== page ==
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CX Exchange 2024: Maximus’ MaryAnn Monroe on the only experience metric that matters

Agencies should combine data from customers and employees to drive total experience improvements, Maximus’ TX leader advises.

The true measure of federal customer experience efforts isn’t how much money a program office spends or the technology it implements.

No, the only metric that truly matters is citizen satisfaction.

For example at one office in the Veterans Affairs Department, that means increasing the number of medical disability examinations the program office can perform.

“We’ve done a lot of work and continue to work to modernize that whole process, including the back end to automate where it makes sense and to make the process go more smoothly and swiftly — and ultimately improve that overall experience,” said MaryAnn Monroe, vice president, total experience solutions and services at Maximus, during the Federal News Network’s 2024 CX Exchange. “We’re able to work with VA in terms of turning around those reports and those forms in a timely manner.”

Monroe said Maximus has worked with VA to more than double the number of examinations that the program office can complete. She credited the modernization of the disability examination process, while still maintaining high satisfaction levels with the services.

Examples similar to VA’s are becoming more common across all agencies as they mature their customer experience initiatives. Agencies are using an assortment of tools and techniques to drive the basic and advanced concept of total experience, which combines both customer experience and employee experience.

“We are seeing cost reduction savings as one key measure and burden reduction as another measure of return on investment that many agencies are really zeroing in on,” Monroe said. “The programs we support — where we are modernizing and digitizing forms to make it easier, faster, more effective to apply online for benefits and services — a really important metric that more agencies are paying attention to is how to decrease the burden that customers have in their everyday life interacting with a government service.”

Human-centered design and total experience

Another important piece to improving the total experience of a program is listening to the voice of the customer.

Monroe said all agencies, at the very least, should be investing in their ability to collect data from their customers about their experiences.

“The data that you get from that really helps to elevate understanding of areas you can zero in on and improve. Then weaving in other human-centered design and qualitative strategies into how you do your work every day is a great way to layer in other ways of capturing data where you’re actually talking to the people you’re serving,” she said.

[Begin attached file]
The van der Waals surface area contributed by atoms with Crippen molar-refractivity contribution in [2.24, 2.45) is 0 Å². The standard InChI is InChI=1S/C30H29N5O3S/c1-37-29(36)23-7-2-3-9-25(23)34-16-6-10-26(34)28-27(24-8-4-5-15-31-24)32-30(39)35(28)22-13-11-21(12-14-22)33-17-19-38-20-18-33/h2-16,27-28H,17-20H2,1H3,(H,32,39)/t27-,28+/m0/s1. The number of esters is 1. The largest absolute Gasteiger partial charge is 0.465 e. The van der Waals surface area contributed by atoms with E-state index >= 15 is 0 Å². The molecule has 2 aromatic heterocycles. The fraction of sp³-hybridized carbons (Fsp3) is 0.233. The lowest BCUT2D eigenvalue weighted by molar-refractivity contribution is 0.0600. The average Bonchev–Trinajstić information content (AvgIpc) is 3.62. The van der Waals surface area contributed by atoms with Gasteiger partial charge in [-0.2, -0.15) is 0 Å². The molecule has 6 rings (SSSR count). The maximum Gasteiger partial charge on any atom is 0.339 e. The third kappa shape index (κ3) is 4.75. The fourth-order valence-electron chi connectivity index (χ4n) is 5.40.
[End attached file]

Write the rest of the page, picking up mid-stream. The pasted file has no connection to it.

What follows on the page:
“There are several agencies that are investing in their platforms to collect voice of employee as well. We collect that information in our unified desktop where our employees are working and touching millions of citizens every day through our programs. We’re able to capture their sentiment, as well as their feedback.”

But it’s not just collecting the customer feedback. Agencies must do more to understand what their customers are telling them. Monroe said that means agencies need to take structured and unstructured data into account.

“Those open comments or those texts sentiment and voice sentiment gives them signals or insights into possible pain points and problems or highlights good things that they want to highlight and dig into deeper,” she said. “Voice of customer is a great place to start. But I would say you need to marry that with other data to really get a better picture, and also with your qualitative research that you should be doing or have contractual support to do as well.”

Agencies can build these voice of the customer or employee programs by starting with the basics outlined by Office of Management and Budget Circular A-11.

Employee data increasingly important to experience design

Monroe said the guidance provides a “nice, simple structure” to build customer experience programs.

Agencies also shouldn’t overlook the importance of collecting data from their own employees as well, she added. She said one agency Maximus works with is overlaying Federal Employee Viewpoint Survey with customer satisfaction data to help drive changes.

“In some of our programs, we are pulling in a lot of the operational metrics that come from web analytics and contact center analytics, with experience analytics, both from the customer reaching out, but also from the employee. So having that viewpoint of operational and experiential is critically important,” Monroe said.

“It’s critically important that the agencies and programs that  have the right skill set of those data analysts that are really focusing on understanding the data, understanding what it’s telling us and being able to sift through to prioritize what might be the most important places to go first to fix or to problem solve. It’s really filtering it down to the customer data and the employee data and trying to use that to prioritize very specifically an action plan.”

Discover more customer experience tactics and takeaways from Federal News Network’s CX Exchange 2024 now.

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